In News: A recent image captured by trap cameras at West Bengal's Neora Valley National Park has officially confirmed the presence of Royal Bengal Tigers at an elevation of 10,509 feet above sea level. 

Neora Valley National Park Overview 

  • Location 
    • Situated in the Kalimpong district of West Bengal, Neora Valley National Park stands as one of the most biodiverse zones in the entire Northeast region of India. 
  • Boundaries 
    • The park shares contiguous boundaries with Sikkim and Bhutan to the north and northeast, connecting to the Pangolakha Wildlife Sanctuary in Sikkim and the Toorsa Strict Reserve in Bhutan.  
    • To the south, it adjoins the forests of Jalpaiguri district, linking with the Chapramari Wildlife Sanctuary and the Gorumara National Park.  
    • The highest point within the park is Rachela Pass. 
  • Ecosystem Characteristics 
    • Encompassing the features of the Himalayan Montane System, Indian Peninsular Sub-region, and the Malayan sub-region, Neora Valley National Park showcases a rich diversity of habitat types.  
    • These include Subtropical Mixed Broadleaf Forest, Lower Temperate Evergreen Forest, Upper Temperate Mixed Broadleaf Forest, and Rhododendron Forest. 
    • Vegetation 
    • The park boasts a variety of vegetation types, including Dry Mixed Forest, Wet Mixed Forest, Lauraceous Forest, Bak-Oak Forest, High-level Oak Forest, Coniferous Forest, and Himalayan Moist Temperate Forest. 
  • Flora 
    • Diverse forests within the park feature a mix of species such as rhododendron, bamboo, oak, ferns, and sal. 
  • Fauna 
    • Neora Valley National Park is home to a rich array of wildlife, including Red Panda, Himalayan Tahr, Himalayan Black Bear, Sambar, Barking Deer, Serow, Goral, Dhole, and Gaur. 

Source: TI 

Keywords: GS-3 Environment and Ecology
Daily Current Affairs

Parkinson’s Disease- Edukemy Current Affairs

In News: Brain researchers in India have recently unraveled the intricate dynamics between two essential brain chemicals, shedding light on how their complex interplay contributes to the onset of Parkinson's Disease. 

Parkinson’s Disease Overview 

  • Definition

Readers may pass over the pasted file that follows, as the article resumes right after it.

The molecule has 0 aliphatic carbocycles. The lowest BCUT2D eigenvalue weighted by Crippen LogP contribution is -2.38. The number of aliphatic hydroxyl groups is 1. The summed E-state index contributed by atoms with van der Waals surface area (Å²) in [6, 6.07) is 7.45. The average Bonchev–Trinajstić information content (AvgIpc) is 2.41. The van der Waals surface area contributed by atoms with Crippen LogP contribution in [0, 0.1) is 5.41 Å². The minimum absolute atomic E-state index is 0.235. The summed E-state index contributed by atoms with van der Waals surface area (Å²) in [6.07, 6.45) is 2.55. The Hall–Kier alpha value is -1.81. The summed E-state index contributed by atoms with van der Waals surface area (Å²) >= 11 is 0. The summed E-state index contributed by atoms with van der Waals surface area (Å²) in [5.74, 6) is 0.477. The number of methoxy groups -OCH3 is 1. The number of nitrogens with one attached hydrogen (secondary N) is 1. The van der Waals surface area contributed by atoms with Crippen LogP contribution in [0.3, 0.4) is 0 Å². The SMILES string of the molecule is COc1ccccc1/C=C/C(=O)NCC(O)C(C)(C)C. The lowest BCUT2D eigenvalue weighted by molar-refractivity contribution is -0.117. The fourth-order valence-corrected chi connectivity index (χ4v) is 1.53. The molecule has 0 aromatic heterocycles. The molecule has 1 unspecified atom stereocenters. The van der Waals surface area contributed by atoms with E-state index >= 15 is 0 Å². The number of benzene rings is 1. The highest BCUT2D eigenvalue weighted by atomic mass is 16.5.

• Parkinson’s Disease is a progressive neurological disorder impacting the nervous system and areas of the body governed by nerves.  
    • It manifests as a condition where individuals experience limited or no control over their movements and body balance. 
  • Prevalence 
    • The risk of developing Parkinson’s disease rises naturally with age, typically initiating around 60 years old.  
    • Studies have indicated a higher likelihood of men being affected by Parkinson’s compared to women. 
  • Cause 
    • The root cause lies in the degeneration of nerve cells in the substantia nigra, a region of the brain controlling movement.  
    • The impaired or dying nerve cells result in a deficiency of dopamine, a vital chemical for coordinating the movement of millions of nerve and muscle cells.  
    • This deficiency leads to the characteristic symptoms of slowed movements and tremors in Parkinson's disease. 
  • Symptoms 
    • Symptoms vary among individuals, with early manifestations often mild and easily overlooked.  
    • They typically commence on one side of the body and tend to remain more pronounced on that side.  
    • Parkinson's symptoms encompass tremors, rigidity, slowness of movement, impaired balance, and coordination.  
    • Additional symptoms may include difficulty in swallowing, chewing, and speaking, along with urinary problems, constipation, skin issues, depression, emotional changes, and disruptions in sleep. 
  • Diagnosis 
    • At present, no blood, laboratory, or radiological tests are available for diagnosing Parkinson’s disease. 
  • Treatment 
    • While there is no cure for Parkinson’s Disease, available treatments can significantly alleviate symptoms. 

Source: DH 

Keywords: GS-3 Science and Technology
Daily Current Affairs

Indian Olympic Association (IOA)

In News: Recently, the Indian Olympic Association (IOA) established a three-member ad hoc committee to oversee the day-to-day operations of the Wrestling Federation of India (WFI). 

Indian Olympic Association (IOA) Overview 

  • Role 
    • The IOA serves as the apex body governing the Olympic Movement and the Commonwealth Games in India.  
    • Holding affiliation with key international bodies like the International Olympic Committee (IOC), Commonwealth Games Federation (CGF), Olympic Council of Asia (OCA), and Association of National Olympic Committees (ANOC), the IOA takes charge of sports governance and athletes’ welfare within the country.